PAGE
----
Historically, institutional investors have been reluctant to actively engage with companies on human rights.Footnote 134 As financial intermediaries, institutional investors invest assets on behalf of their clients to whom they owe fiduciary duties of loyalty, obedience and care.Footnote 135 With few exceptions worldwide, the legal scope and content of these investor-based fiduciary duties with respect to human rights are weak and ambiguous.Footnote 136
Human rights due diligence, as applied to institutional investors, seeks to counter this passivity. Once an investor has identified actual or potential human rights impacts, it should take appropriate action to prevent and mitigate them.Footnote 137 This entails that the investor assesses its relationship to an adverse impact and determines its leverage over the entity concerned.Footnote 138 With the Guiding Principles as its foundation, the OECD’s guidance to institutional investors suggests a variety of ways that investors may exercise leverage over companies in their portfolios. If the investor owns equity stock in a corporation, it can exercise its governance rights to elect members of the board of directors.Footnote 139 Investors that hold debt or other types of non-equity assets can also exercise leverage through engagement.Footnote 140 However, if leverage is infeasible or ineffective, the investor may divest or screen out assets of the company.Footnote 141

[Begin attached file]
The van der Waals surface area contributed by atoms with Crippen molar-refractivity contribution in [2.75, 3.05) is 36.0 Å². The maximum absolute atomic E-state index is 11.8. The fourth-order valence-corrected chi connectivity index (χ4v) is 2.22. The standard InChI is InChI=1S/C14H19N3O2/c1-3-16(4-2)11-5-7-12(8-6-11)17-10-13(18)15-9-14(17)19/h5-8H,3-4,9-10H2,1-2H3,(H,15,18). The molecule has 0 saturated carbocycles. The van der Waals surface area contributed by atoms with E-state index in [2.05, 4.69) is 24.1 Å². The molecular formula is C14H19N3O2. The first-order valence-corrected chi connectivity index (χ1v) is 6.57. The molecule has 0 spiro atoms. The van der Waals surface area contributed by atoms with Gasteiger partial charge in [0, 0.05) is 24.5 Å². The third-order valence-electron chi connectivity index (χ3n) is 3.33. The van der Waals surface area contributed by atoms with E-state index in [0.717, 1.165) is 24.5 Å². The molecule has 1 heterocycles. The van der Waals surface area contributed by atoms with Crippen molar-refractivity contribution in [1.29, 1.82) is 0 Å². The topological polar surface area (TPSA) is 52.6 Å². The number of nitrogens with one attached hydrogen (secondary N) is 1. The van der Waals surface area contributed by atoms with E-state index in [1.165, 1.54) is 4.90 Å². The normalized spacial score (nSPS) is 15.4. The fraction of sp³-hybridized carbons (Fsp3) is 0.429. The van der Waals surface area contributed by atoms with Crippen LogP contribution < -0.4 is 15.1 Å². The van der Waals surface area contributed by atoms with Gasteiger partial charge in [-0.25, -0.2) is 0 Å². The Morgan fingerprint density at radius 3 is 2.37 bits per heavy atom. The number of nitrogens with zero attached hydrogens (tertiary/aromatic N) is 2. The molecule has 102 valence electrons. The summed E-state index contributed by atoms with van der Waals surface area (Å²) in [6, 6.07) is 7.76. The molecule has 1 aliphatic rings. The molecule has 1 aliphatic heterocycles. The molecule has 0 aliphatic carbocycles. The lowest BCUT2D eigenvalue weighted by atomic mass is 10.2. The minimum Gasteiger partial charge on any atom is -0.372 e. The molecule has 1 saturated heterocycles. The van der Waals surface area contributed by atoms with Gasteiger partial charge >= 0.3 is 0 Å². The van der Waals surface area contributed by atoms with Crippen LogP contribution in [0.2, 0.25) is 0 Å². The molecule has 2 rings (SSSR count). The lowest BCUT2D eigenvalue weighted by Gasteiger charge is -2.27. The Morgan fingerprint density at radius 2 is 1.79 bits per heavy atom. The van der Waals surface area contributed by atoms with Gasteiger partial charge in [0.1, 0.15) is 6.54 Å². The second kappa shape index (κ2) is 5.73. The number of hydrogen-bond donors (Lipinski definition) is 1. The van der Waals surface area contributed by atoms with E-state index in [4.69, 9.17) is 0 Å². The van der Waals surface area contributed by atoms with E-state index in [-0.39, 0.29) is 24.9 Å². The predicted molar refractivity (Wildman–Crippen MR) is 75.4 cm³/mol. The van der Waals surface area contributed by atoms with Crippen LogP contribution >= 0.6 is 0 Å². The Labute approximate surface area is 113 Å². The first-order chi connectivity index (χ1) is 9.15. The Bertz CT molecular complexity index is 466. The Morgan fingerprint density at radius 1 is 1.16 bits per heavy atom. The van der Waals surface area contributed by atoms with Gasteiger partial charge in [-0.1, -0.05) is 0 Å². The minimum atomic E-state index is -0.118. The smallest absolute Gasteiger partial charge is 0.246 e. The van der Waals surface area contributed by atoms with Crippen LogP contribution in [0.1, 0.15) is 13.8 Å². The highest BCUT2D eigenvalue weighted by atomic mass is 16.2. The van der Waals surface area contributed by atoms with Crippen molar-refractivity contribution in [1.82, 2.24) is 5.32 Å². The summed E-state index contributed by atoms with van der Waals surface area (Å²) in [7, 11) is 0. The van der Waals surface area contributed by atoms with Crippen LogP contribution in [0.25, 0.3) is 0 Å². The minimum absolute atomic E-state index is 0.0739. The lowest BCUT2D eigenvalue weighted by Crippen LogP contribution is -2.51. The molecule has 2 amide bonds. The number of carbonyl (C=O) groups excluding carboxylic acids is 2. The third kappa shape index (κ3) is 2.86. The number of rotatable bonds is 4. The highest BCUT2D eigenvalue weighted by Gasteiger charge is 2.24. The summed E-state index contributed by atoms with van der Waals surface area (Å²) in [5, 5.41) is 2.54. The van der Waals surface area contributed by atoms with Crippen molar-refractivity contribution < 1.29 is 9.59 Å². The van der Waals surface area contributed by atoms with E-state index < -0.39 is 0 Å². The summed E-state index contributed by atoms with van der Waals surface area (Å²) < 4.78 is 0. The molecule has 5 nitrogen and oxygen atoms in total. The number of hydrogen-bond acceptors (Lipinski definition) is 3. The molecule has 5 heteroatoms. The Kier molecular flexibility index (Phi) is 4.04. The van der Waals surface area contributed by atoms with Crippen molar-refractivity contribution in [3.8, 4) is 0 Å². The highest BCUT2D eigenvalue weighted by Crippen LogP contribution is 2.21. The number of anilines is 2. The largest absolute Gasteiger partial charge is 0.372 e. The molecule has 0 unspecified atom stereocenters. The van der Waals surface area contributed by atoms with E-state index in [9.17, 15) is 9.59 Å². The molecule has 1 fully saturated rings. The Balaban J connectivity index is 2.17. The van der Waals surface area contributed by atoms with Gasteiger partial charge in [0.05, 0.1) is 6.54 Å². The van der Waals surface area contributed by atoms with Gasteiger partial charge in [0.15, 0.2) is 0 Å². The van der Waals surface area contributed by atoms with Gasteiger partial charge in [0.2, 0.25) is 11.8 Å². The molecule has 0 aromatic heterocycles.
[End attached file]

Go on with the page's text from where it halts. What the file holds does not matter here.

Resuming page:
In the context of impact investing, the use of leverage should take into account its defining objective of generating positive social impact. Impact investing is premised on the concept of additionality – i.e., the production of beneficial social and environmental outcomes beyond what would otherwise have occurred if the capital had been deployed in some other way.Footnote 142 In other words, the rationale for a given impact investment can be attributed to the fulfilment of human rights, such as those embedded in the SDGs.
The concept of additionality suggests two general considerations for impact investors. First, impact investors should avoid exit whenever possible in order to leverage their special relationships with companies and stakeholders. Impact investors should ensure that their capital investments fulfil human rights to the maximum possible extent (including social and economic rights).Footnote 143 Relationship-based leverage, as defined by Stepan Wood, may be particularly relevant to impact investors.Footnote 144 An investor’s responsibility to exercise leverage may be established by a specific relationship with a given funded company as well as by the investor’s general relationships in a given sector through its activities, products and services.Footnote 145 Second, impact investors should be vigilant of adverse impacts embedded in projects that provide additionality. For example, a social bond that finances the construction of affordable housing should be undertaken in a manner that respects indigenous rights and addresses gender equality to the extent possible.Footnote 146 This due consideration of positive human rights impacts does not relieve investors from their obligation to address adverse ones.Footnote 147